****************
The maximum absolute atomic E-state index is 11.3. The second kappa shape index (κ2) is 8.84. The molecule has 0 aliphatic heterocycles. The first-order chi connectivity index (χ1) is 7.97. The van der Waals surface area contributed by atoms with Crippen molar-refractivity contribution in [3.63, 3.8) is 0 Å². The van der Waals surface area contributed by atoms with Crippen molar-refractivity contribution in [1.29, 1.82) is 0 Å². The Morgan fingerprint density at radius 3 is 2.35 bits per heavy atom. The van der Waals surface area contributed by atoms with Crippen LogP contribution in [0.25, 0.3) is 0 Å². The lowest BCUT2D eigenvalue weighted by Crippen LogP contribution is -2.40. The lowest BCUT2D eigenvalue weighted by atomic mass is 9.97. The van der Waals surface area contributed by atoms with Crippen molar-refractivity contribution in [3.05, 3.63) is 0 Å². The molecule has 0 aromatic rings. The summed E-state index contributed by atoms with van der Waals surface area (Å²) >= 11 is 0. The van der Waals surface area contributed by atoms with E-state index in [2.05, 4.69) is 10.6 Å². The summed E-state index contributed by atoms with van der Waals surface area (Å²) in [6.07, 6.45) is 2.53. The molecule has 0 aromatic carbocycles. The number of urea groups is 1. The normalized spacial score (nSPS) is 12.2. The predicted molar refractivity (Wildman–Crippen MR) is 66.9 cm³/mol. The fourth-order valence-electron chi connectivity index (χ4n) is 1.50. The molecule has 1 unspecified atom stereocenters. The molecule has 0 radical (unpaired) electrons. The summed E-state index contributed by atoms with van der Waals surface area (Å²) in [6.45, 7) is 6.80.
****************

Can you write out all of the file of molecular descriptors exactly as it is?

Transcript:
The maximum absolute atomic E-state index is 11.3. The second kappa shape index (κ2) is 8.84. The molecule has 0 aliphatic heterocycles. The first-order chi connectivity index (χ1) is 7.97. The van der Waals surface area contributed by atoms with Crippen molar-refractivity contribution in [3.63, 3.8) is 0 Å². The van der Waals surface area contributed by atoms with Crippen molar-refractivity contribution in [1.29, 1.82) is 0 Å². The Morgan fingerprint density at radius 3 is 2.35 bits per heavy atom. The van der Waals surface area contributed by atoms with Crippen LogP contribution in [0.25, 0.3) is 0 Å². The lowest BCUT2D eigenvalue weighted by Crippen LogP contribution is -2.40. The lowest BCUT2D eigenvalue weighted by atomic mass is 9.97. The van der Waals surface area contributed by atoms with Crippen molar-refractivity contribution in [3.05, 3.63) is 0 Å². The molecule has 0 aromatic rings. The summed E-state index contributed by atoms with van der Waals surface area (Å²) >= 11 is 0. The van der Waals surface area contributed by atoms with E-state index in [2.05, 4.69) is 10.6 Å². The summed E-state index contributed by atoms with van der Waals surface area (Å²) in [6.07, 6.45) is 2.53. The molecule has 0 aromatic carbocycles. The number of urea groups is 1. The normalized spacial score (nSPS) is 12.2. The predicted molar refractivity (Wildman–Crippen MR) is 66.9 cm³/mol. The fourth-order valence-electron chi connectivity index (χ4n) is 1.50. The molecule has 1 unspecified atom stereocenters. The molecule has 0 radical (unpaired) electrons. The summed E-state index contributed by atoms with van der Waals surface area (Å²) in [6.45, 7) is 6.80.